Robert Griffin III's right knee rehabilitation continues to progress well at the halfway point between the ACL revision surgery he had in January and the Redskins' regular-season opener.
"I'm doing great," Griffin said Wednesday. "The knee feels fine. It's just about taking it slow. Each day is a better day because the knee feels better, you do more things. It's just a process, and I'm going through it."
Griffin spoke to reporters at a downtown D.C. hotel at an American Cancer Society luncheon honoring Tanya Snyder, wife of Redskins owner Daniel Snyder, as the society's Mother of the Year.
The quarterback had surgery Jan. 9 to revise his anterior cruciate ligament reconstruction and repair the lateral collateral ligament and medial meniscus. Doctors expect him to be ready for the Redskins' Sept. 9 opener against the Philadelphia Eagles.
Griffin's status for training camp in late July has not been determined. He answered only one question about his status before a team spokesman concluded the interview.
Before Griffin met with reporters, he earned a whopping $33,000 for the society — just for being himself.
He went onstage and autographed a pair of pink cleats he wore during games in October. They fetched a $15,000 winning bid from Gerald Haddock, a self-described "Baylor man" who is president of an investments company that bears his last name in Fort Worth, Texas.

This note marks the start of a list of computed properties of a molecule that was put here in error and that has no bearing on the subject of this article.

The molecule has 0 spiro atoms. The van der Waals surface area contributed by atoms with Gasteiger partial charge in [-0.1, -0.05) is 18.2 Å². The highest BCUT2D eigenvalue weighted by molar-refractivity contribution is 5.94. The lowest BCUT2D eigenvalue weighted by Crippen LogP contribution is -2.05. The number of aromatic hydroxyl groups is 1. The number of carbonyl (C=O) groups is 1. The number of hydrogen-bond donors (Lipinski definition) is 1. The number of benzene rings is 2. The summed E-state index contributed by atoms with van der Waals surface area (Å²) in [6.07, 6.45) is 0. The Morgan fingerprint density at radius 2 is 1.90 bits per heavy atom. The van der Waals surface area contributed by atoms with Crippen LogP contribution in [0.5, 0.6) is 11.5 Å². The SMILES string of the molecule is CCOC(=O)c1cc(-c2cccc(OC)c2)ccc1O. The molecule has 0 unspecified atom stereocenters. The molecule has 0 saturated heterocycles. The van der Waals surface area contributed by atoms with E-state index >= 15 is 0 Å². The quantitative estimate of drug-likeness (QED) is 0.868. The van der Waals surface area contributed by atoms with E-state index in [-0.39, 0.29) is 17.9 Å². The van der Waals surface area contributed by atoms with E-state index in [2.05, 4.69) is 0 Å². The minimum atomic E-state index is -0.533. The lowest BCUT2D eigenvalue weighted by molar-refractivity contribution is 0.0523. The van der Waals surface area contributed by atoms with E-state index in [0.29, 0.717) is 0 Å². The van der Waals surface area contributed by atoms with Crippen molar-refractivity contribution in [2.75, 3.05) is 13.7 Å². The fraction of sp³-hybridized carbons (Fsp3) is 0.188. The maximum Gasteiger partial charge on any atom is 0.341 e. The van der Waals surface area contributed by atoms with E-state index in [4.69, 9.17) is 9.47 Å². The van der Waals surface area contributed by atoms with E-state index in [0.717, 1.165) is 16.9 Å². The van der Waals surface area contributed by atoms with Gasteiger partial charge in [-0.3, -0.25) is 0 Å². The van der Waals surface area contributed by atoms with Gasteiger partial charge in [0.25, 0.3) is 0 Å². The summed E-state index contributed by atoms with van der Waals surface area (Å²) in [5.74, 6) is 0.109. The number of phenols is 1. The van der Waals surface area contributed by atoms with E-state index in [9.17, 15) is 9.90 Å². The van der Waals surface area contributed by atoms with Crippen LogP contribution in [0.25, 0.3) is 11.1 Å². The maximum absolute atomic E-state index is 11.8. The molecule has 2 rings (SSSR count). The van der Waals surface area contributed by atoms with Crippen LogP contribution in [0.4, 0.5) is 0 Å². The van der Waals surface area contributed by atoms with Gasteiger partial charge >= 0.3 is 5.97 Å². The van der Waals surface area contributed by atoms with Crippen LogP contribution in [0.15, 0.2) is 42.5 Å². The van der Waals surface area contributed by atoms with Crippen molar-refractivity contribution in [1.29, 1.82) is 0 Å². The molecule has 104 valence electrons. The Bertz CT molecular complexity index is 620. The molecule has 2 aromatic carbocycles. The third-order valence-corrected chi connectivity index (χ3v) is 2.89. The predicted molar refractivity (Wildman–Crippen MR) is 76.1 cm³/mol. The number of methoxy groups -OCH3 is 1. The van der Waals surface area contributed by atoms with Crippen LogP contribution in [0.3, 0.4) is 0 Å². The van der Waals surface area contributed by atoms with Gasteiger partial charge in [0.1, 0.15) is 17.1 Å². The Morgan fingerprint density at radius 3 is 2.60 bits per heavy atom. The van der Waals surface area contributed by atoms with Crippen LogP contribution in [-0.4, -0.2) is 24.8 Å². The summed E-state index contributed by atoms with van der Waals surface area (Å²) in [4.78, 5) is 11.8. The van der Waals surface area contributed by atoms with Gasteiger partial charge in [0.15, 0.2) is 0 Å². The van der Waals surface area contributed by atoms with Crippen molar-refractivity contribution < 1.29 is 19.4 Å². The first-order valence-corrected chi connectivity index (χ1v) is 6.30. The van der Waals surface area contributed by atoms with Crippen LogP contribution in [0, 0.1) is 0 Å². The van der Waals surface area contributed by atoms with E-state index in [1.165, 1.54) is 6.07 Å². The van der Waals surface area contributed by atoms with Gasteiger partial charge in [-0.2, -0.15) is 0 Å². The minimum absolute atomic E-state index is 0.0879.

"It's a great cause," Griffin said. "You don't think that a pair of cleats can make that kind of difference, but I guess they were highly sought after. It's truly an honor."
Then the franchise quarterback posed for 18 pictures with people who bid $1,000 each for the opportunity.
The society recognized Tanya Snyder, a breast cancer survivor, for her continued efforts to promote breast cancer awareness and research throughout the NFL and the country. Event organizers credited Snyder with helping to spearhead the NFL's annual breast cancer awareness campaign in which players during October wear pink cleats, towels and wristbands as part of their uniform.
Griffin was moved when the Snyder's eldest daughter, Tiffanie, 17, broke down while delivering a speech honoring her mother and praising Tanya's response to cancer treatments.
"To see the way she responds to her children, how her and Dan — their relationship is, it is an inspiration," Griffin said. "It shows that marriage can be something that's truly special. And then her as a mother, everybody has got a mother.
"My mom was sitting a couple tables away. When her daughter was sitting there crying telling that story, I wanted to go grab my mom because moms are truly special to everybody. My mom definitely holds a special place in my heart, so I use that to kind of relate to the relationship with her kids."
Wednesday's luncheon raised a total of $400,000, mostly from ticket and table sales. The live auction accounted for almost $60,000.
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